For some people, a vote for Ukip is effectively a declaration that you live in a dump. You can have an interesting debate about whether it was particularly sympathetic of Ken Clarke to brand that party’s voters as “elderly male people who have had disappointing lives”, but that view is not just confined to pro-European Conservatives. A great number of people, in Stoke and elsewhere, who are sympathetic to Ukip’s positions on immigration, international development and the European Union also think that voting Ukip is for losers.

That always made making inroads into the Conservative vote harder than it looks. At the risk of looking very, very foolish in six days time, I found it difficult to imagine why Tory voters in Hanley would take the risk of voting Ukip. As I wrote when Nuttall announced his candidacy, the Conservatives were, in my view, a bigger threat to Labour than Ukip.

Under Theresa May, almost every move the party has made has been designed around making inroads into the Ukip vote and that part of the Labour vote that is sympathetic to Ukip. If the polls are to be believed, she’s succeeding nationally, though even on current polling, the Conservatives wouldn’t have enough to take Stoke on Trent Central.

Now Theresa May has made a visit to the constituency. Well, seeing as the government has a comfortable majority in the House of Commons, it’s not as if the Prime Minister needs to find time to visit the seat, particularly when there is another, easier battle down the road in the shape of the West Midlands mayoral election.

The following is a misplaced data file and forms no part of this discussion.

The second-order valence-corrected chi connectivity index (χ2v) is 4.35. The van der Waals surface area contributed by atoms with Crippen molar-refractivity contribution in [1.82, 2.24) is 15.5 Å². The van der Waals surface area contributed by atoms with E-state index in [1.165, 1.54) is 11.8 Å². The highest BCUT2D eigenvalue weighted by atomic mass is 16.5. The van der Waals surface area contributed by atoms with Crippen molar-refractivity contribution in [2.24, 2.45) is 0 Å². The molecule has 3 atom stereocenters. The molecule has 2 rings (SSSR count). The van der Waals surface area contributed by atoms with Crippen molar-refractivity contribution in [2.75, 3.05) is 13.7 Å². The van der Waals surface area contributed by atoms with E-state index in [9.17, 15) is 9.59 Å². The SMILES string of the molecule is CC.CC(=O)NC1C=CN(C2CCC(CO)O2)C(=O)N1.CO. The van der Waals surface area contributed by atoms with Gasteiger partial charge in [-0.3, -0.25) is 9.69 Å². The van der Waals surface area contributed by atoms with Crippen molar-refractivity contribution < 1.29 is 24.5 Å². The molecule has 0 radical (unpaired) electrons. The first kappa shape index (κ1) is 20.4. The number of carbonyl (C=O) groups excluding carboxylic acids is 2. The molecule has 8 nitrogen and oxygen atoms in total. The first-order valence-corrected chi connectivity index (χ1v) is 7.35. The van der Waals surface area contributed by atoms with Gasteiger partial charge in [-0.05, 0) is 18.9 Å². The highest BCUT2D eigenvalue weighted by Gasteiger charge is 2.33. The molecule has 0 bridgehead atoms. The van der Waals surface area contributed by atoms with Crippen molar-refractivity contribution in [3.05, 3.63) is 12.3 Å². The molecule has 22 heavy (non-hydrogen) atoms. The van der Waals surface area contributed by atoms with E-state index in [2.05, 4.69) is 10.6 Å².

But one thing is certain: the Conservatives wouldn’t be sending May down if they thought that they were going to do worse than they did in 2015.

Parties can be wrong of course. The Conservatives knew that they had found a vulnerable spot in the last election as far as a Labour deal with the SNP was concerned. They thought that vulnerable spot was worth 15 to 20 seats. They gained 27 from the Liberal Democrats and a further eight from Labour.  Labour knew they would underperform public expectations and thought they’d end up with around 260 to 280 seats. They ended up with 232.

Nevertheless, Theresa May wouldn’t be coming down to Stoke if CCHQ thought that four days later, her party was going to finish fourth. And if the Conservatives don’t collapse, anyone betting on Ukip is liable to lose their shirt. 

Stephen Bush is special correspondent at the New Statesman. His daily briefing, Morning Call, provides a quick and essential guide to British politics.